“The same way we get in. As soon as we’re done, we’ll leave through the tunnel and there is no way they can find us.”

It sounded like the plot of a poorly written war novel, but Brad was intrigued. He and Toàn talked more about the plan and in the end he was convinced that it was doable. The two walked up to Hummel and presented the idea. After several hours of back and forth discussions, Hummel agreed to let Toàn lead Brad and Jimmy to carry out “the most impossible fucking” – Hummel’s words - mission he’d ever heard.

The manhole that led to the tunnel was located in an alley near the sidewalk on the street behind the enemy building. Toàn and his American comrades had to walk around the blocks through a shortcut so they could approach the building from behind. Even with the shortcut, it had taken them almost an hour and now they were only two hundred yards from the building.

The streets were completely empty. Residents must have run away from the area when the fighting started. Toàn was quite familiar with this particular block because he had been here several times over the years. The alley where the manhole was located was next to the grocery store that he frequented each time he came to this part of the city. The enemy would not believe they could approach the building from behind. They didn’t know there was a shortcut to get here from the streets across the building. Their watch posts were fully alert, but they didn’t know about the tunnel.

From this location onward, Toàn didn’t want to go out on the streets to avoid exposure. It was dark, but the enemy could still spot movements. He led Brad and Jimmy through the houses and stores, navigating the two-hundred-yard distance through the small alleys and detours. Soon, they reached the manhole. It was completely shielded from view by high walls on both sides of the alley.

The silence and darkness gave Toàn an eerie feeling. He signaled to Brad and Jimmy to remove the lid on the manhole. It was unlocked. The two Marines lifted the lid slowly while Toàn stood guard. It was a medium-sized opening, large enough for an American Marine loaded with gear to get through. Toàn had drawn a diagram to show them the tunnel. It was on the right about two yards from the manhole, partially hidden behind a wall. The sewage was on the left.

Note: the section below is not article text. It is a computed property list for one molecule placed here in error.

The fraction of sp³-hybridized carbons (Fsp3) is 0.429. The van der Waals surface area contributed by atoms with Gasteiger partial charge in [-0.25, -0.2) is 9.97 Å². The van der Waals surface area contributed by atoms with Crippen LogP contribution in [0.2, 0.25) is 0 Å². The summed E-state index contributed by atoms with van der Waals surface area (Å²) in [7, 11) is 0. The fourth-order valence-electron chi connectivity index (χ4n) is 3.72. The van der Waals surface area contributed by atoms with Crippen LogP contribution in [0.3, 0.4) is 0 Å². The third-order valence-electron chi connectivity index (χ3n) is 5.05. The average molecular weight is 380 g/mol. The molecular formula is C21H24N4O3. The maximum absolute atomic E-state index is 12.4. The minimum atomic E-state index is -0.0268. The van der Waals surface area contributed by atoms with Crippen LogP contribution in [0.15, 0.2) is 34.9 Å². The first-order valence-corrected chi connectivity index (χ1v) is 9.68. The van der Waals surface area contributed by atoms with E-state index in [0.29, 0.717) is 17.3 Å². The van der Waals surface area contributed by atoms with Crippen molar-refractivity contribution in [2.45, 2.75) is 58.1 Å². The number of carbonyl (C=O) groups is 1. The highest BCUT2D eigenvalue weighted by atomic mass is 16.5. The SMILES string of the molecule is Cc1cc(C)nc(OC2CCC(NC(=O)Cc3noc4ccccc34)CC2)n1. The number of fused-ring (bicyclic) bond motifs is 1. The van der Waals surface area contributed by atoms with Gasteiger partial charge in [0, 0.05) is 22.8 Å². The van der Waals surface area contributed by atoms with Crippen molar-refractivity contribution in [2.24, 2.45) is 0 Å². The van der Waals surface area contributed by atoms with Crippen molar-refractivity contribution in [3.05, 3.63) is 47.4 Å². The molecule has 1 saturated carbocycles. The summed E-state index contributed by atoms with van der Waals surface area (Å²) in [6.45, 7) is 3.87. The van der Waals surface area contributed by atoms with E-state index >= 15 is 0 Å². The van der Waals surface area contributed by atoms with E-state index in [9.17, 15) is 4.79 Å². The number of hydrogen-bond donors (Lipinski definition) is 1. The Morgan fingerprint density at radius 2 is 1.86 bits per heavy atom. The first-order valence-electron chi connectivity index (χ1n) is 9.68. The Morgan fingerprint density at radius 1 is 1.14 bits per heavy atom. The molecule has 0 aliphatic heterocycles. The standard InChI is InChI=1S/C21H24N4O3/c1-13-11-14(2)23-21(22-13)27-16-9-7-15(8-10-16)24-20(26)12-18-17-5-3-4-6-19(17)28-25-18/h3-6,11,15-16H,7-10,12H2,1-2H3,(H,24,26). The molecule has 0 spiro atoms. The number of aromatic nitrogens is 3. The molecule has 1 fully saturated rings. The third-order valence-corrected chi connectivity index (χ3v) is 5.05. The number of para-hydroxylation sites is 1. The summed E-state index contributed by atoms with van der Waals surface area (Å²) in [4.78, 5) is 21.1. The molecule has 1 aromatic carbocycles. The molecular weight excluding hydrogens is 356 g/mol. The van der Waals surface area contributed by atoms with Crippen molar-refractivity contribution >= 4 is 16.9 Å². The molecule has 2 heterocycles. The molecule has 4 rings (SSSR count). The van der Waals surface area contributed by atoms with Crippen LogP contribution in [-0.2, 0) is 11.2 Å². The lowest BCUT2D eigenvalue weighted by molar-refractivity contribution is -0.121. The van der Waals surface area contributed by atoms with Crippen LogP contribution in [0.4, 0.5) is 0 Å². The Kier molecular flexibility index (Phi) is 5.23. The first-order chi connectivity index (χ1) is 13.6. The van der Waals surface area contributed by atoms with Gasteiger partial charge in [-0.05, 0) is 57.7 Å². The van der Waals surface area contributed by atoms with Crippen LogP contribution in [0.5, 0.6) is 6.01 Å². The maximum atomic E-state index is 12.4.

Toàn was the first to go. He lowered his body through the hole, trying to keep his M-16 from touching the rim. One by one, they eased down through it. Jimmy was the last one in. He raised the lid above his head and carefully brought it down to exactly the same position as before.

Once on the ground, Toàn was relieved. At least they didn’t have to worry about being seen by the enemy. He turned on his flashlight and led the Marines to the tunnel. Ignoring the stench from the filth in the sewage, they held their breath, crawled through the tunnel on all fours while keeping their gear off the ground. It was an agonizing and tiring exercise, something that they had never practiced during their military training.

After half an hour of crawling on their hands and knees, they reached the end of the tunnel. They were now inside the enemy compound. Toàn gave a signal to rest. They sat on the ground, looking at each other with white-circled eyes in soot-smeared faces. They sat in silence for a full five minutes while focusing their attention on any sound coming from above them. 

Toàn slowly stood up and peeked through a narrow slit between two rocks blocking the tunnel opening. It was dark in the utilities room. He stared into the darkness for a while to adjust his eyesight. He couldn’t see the entire room, but there was no sound, no steady breathing of a sleeping NVA.

He nodded to Brad and the two slowly pushed the rocks aside, revealing a windowless empty room with a helical staircase in one corner.

Toàn pushed himself up and crawled to the door. Brad and Jimmy followed. They clustered around the staircase. Brad was baffled by its small size and narrow construction; it was like a staircase built for boys in a playhouse. The foot-sized brick steps were connected together by two helical copper pipes as handrails that wound up and around a vertically straight steel pole. Toàn had assured Brad that the staircase was solid and should be able to sustain the weight of both of them, but now that he faced it, he was not sure how Toàn could make that engineering estimate. Toàn knew he was skeptical, but he didn’t want to explain. He pointed to the watch, telling them that they didn’t have much time left. Brad looked at Jimmy and shrugged.

There was no point in hesitating. They would have to try it and see how it went. Toàn climbed up first, followed by Brad. Jimmy would stay behind to provide back up when they retreated in case the enemy discovered the utilities room. The staircase sank slightly as the two men made their initial climb, but it appeared stable. It led the way up three floors to the roof. It was confined within a small hollow vertical space and was blocked by the walls at each floor. The enemy would not be able to see them, but they could hear them if they made any noise.

It was another agonizing climb. They took one step at a time. At each step, they paused and listened for any indication of enemy presence. It was really quiet. At one point, Brad wondered if the NVAs had already left the building. However, as they approached the roof, they heard whispers and smelled cigarette smoke. Definitely, there were NVAs on the roof.

The staircase led to an open space under the sky. As they climbed closer, the whispers became louder. Toàn exited the staircase and glued himself to a wall. There was a tiny space for both of them standing at the edge of the roof behind a wall. One slip and both would plunge three stories to the ground below.